That’s it for this series, but you can bet I’ll be giving the War Machine series a try. If it’s anything as good as these last few issues have been, I can guarantee it will be worthwhile.

Thunderbolts 126

by Andy Diggle and Roberto de la Torre

It’s time to clean house! Norman Osborn has been getting his ducks in a row, and he is able to count on the aid of Moonstone and Venom, and at least the passive agreement of Swordsman, to get rid of Radioactive Man, Penance, and Songbird! Osborn also stunningly declares on national television that he is resigning from his position and disbanding the Thunderbolts. Roberto de la Torre’s art fits in well with the dark atmosphere, and this is better writing from Andy Diggle than I can ever remember. If they can maintain this level, it will be a successful transition to yet another good creative team.

The only possible problem is the look of a potential repeat. We already had to put up with President Luthor over at DC, and it’s a little soon to have to put up with a President Osborn for Marvel; I hope they give him a different position. There is simply too much political stuff seeping into comics these days, and do we really want to read yet another year of an evil business super-villain getting to run the country?

On the other hand, maybe Osborn has realized he can’t kill spider-Man alone, and becoming president is really just the only way he can think of to catch and kill the Spider…

Uncanny X Men 504

by Matt Fraction and Terry Dodson

All of the momentum that had been with this title just got derailed to suit Terry Dodson. There’s a little bit of Colossus mourning Kitty, a tiny appearance by Madelyne Pryor, but mostly the issue is here for Dodson to draw his cheesecake women figures. The White Queen goes into Scott’s head, and much like we have seen inside Blue Beetle’s head, there is nothing but beautiful women everywhere. Check out the rest of the comic and notice there are very few details anywhere; it feels like we were ripped off.

The only other thing of significance is that the Beast begins recruiting his first genius to help bring back mutants. Meanwhile, Rachel Dodson is inking Terry Dodson’s work, and she shouldn’t. Now I know that the Dodsons have been teaming up for quite some time, so this is not quite the same pattern as I have brought up recently, but it does reinforce the bad idea that it is. Rachel’s inks barely give any enhancement to the initial art by Mr. Dodson, leaving a final effect that makes you almost think he did his own inking; the end result is the same, the inking job does not add enough to the final product to increase its appeal. Just as most artists cannot ink their own work well, the inker here is not adding enough of her own style to improve things, which means we are not getting the full value that we could be seeing. Please switch up the inker and let us see what happens.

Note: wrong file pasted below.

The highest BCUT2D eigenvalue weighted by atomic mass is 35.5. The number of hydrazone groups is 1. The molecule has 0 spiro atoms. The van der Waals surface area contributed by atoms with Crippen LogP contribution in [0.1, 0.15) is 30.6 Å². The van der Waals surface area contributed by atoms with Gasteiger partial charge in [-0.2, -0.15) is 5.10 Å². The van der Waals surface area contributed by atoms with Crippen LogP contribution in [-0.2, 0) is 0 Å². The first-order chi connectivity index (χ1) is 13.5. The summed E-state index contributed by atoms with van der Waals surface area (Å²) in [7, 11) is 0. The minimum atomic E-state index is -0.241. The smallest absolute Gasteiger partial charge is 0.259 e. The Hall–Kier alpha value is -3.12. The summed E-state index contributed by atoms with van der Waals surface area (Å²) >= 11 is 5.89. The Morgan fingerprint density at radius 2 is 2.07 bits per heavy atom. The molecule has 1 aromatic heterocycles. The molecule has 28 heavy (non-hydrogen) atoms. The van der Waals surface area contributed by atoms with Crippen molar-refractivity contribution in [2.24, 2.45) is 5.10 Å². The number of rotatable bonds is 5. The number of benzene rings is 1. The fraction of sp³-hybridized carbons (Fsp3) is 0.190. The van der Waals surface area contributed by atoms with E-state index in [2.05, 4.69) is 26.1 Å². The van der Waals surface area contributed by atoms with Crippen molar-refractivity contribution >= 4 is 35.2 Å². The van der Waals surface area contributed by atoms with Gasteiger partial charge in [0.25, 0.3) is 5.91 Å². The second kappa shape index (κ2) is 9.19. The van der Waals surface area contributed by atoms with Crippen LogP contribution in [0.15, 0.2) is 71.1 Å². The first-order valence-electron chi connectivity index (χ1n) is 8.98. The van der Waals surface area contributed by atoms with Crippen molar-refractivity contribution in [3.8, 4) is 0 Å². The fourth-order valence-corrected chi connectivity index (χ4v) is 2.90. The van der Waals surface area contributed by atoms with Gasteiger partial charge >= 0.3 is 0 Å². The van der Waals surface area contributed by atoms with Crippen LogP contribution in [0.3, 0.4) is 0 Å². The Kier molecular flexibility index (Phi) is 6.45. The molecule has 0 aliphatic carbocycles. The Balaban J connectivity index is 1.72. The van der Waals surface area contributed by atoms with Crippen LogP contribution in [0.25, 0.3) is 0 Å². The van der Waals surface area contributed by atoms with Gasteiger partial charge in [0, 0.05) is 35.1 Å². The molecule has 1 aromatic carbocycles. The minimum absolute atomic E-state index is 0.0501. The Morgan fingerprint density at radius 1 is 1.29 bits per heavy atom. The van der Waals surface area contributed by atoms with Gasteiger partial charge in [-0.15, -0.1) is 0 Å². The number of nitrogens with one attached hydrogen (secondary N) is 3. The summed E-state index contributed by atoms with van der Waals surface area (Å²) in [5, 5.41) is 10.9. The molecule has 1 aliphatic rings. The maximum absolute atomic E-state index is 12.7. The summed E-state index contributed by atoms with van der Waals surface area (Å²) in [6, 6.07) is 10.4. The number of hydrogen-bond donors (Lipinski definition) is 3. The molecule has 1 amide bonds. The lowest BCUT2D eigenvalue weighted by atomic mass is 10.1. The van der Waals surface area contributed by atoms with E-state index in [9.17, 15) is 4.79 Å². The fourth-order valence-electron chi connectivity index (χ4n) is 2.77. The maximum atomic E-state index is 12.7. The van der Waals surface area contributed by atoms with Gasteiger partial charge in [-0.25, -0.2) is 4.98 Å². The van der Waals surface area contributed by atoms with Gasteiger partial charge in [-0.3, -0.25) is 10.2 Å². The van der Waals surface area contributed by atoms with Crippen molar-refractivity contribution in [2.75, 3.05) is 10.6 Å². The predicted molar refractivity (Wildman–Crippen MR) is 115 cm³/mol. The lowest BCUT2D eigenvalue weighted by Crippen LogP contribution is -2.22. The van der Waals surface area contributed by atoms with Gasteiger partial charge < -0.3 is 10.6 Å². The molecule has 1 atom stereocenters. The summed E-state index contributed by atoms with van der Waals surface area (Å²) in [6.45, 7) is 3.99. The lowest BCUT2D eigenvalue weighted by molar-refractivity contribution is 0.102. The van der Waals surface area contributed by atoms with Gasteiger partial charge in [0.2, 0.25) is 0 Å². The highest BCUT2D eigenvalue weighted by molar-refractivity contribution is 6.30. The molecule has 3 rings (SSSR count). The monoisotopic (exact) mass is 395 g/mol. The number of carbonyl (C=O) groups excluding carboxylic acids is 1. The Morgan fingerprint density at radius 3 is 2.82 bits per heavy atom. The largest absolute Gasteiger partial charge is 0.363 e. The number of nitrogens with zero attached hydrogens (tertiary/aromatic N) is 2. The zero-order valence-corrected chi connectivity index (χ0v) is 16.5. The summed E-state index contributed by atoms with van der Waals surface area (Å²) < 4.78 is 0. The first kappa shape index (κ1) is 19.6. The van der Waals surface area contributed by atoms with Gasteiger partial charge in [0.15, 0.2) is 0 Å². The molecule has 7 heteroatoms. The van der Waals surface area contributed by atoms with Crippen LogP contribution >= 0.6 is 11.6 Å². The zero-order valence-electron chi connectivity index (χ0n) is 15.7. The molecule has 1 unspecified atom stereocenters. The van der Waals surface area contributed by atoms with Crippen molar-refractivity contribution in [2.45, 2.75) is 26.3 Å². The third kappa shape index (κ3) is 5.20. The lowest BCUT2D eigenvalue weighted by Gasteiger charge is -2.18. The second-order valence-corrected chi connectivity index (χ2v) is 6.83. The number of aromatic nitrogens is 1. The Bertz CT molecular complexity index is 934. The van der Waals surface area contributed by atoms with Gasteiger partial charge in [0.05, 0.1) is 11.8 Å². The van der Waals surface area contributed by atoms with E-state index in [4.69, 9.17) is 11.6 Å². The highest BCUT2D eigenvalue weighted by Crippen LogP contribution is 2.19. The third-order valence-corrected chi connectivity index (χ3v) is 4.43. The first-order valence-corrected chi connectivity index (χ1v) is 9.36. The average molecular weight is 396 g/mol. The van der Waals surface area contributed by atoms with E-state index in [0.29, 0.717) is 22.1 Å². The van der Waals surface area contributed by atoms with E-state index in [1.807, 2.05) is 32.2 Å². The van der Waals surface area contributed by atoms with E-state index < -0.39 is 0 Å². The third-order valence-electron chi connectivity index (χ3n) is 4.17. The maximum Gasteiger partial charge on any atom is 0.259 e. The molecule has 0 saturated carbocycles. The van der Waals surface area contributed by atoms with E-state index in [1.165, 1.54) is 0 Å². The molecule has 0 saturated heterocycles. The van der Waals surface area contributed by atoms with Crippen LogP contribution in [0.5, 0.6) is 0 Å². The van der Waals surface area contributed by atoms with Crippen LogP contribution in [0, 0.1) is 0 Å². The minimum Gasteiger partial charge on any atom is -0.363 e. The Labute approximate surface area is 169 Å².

Meanwhile, please bring back Brubaker and Choi!

X-Men: Legacy 218

by Mike Carey and Scot Eaton

While this issue continues the excellent run, there is one thing that throws me off: the conversion of Mr. Sinister to Miss Sinister. It’s creepy. If that was the intention of the writer, he succeeded. Professor X and Wolverine assault the Hellfire Club, and Shaw continues to display that he is a couple steps ahead of Charlie, and has orchestrated all of this. They use Charles to trigger the booby trap inside Daken’s head.

The one drawback, and fatal flaw to Shaw’s plan, is that Daken is able to resist Miss Sinister’s attempt at mentally overwriting his memories. This story concludes in Wolverine: Origins, where we will learn if Daken is finally in his right mind enough to join with Logan, if he will choose to go with the bad guys, or just walk his own path. Deodato Jr. did the cover, Scot Eaton did the pencils, and it all looks and reads well. Much better than Uncanny this week.
Tpull is Travis Pullen. He started reading comics at 5 years old, and he can't seem to stop.

I haven't really been able to keep up with much of the latest Marvel story lines but, I do kind of miss reading them. I guess my Iron Man DVD will have to due for now, great review though.

-- Posted by: Marvel t shirt at December 4, 2008 5:55 PM